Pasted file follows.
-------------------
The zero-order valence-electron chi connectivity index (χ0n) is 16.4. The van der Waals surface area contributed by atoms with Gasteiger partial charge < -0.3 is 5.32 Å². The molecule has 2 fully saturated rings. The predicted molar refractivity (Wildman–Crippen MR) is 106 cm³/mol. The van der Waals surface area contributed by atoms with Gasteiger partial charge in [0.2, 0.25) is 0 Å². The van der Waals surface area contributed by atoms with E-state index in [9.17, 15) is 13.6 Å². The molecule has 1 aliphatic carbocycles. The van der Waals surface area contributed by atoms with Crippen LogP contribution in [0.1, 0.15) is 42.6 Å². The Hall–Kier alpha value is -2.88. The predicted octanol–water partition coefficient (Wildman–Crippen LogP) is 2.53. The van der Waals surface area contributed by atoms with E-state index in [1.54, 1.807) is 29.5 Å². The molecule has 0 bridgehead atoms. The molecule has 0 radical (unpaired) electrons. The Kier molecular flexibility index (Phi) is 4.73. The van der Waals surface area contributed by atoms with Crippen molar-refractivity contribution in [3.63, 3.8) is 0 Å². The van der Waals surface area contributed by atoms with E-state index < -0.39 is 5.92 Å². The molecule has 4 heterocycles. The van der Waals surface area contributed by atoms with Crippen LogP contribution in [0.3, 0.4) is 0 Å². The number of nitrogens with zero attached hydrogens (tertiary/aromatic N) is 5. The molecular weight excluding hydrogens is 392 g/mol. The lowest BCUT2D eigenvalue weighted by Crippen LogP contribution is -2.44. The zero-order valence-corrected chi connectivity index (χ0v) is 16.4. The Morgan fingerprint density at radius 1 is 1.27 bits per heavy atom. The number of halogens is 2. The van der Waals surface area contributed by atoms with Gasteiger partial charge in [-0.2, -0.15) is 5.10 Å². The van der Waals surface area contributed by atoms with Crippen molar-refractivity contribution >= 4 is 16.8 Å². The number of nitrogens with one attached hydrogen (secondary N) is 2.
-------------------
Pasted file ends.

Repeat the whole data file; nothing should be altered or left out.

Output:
The zero-order valence-electron chi connectivity index (χ0n) is 16.4. The van der Waals surface area contributed by atoms with Gasteiger partial charge < -0.3 is 5.32 Å². The molecule has 2 fully saturated rings. The predicted molar refractivity (Wildman–Crippen MR) is 106 cm³/mol. The van der Waals surface area contributed by atoms with Gasteiger partial charge in [0.2, 0.25) is 0 Å². The van der Waals surface area contributed by atoms with E-state index in [9.17, 15) is 13.6 Å². The molecule has 1 aliphatic carbocycles. The van der Waals surface area contributed by atoms with Crippen LogP contribution in [0.1, 0.15) is 42.6 Å². The Hall–Kier alpha value is -2.88. The predicted octanol–water partition coefficient (Wildman–Crippen LogP) is 2.53. The van der Waals surface area contributed by atoms with E-state index in [1.54, 1.807) is 29.5 Å². The molecule has 0 bridgehead atoms. The molecule has 0 radical (unpaired) electrons. The Kier molecular flexibility index (Phi) is 4.73. The van der Waals surface area contributed by atoms with Crippen molar-refractivity contribution in [3.63, 3.8) is 0 Å². The van der Waals surface area contributed by atoms with E-state index < -0.39 is 5.92 Å². The molecule has 4 heterocycles. The van der Waals surface area contributed by atoms with Crippen LogP contribution in [0.3, 0.4) is 0 Å². The number of nitrogens with zero attached hydrogens (tertiary/aromatic N) is 5. The molecular weight excluding hydrogens is 392 g/mol. The lowest BCUT2D eigenvalue weighted by Crippen LogP contribution is -2.44. The zero-order valence-corrected chi connectivity index (χ0v) is 16.4. The Morgan fingerprint density at radius 1 is 1.27 bits per heavy atom. The number of halogens is 2. The van der Waals surface area contributed by atoms with Gasteiger partial charge in [-0.2, -0.15) is 5.10 Å². The van der Waals surface area contributed by atoms with Crippen molar-refractivity contribution >= 4 is 16.8 Å². The number of nitrogens with one attached hydrogen (secondary N) is 2.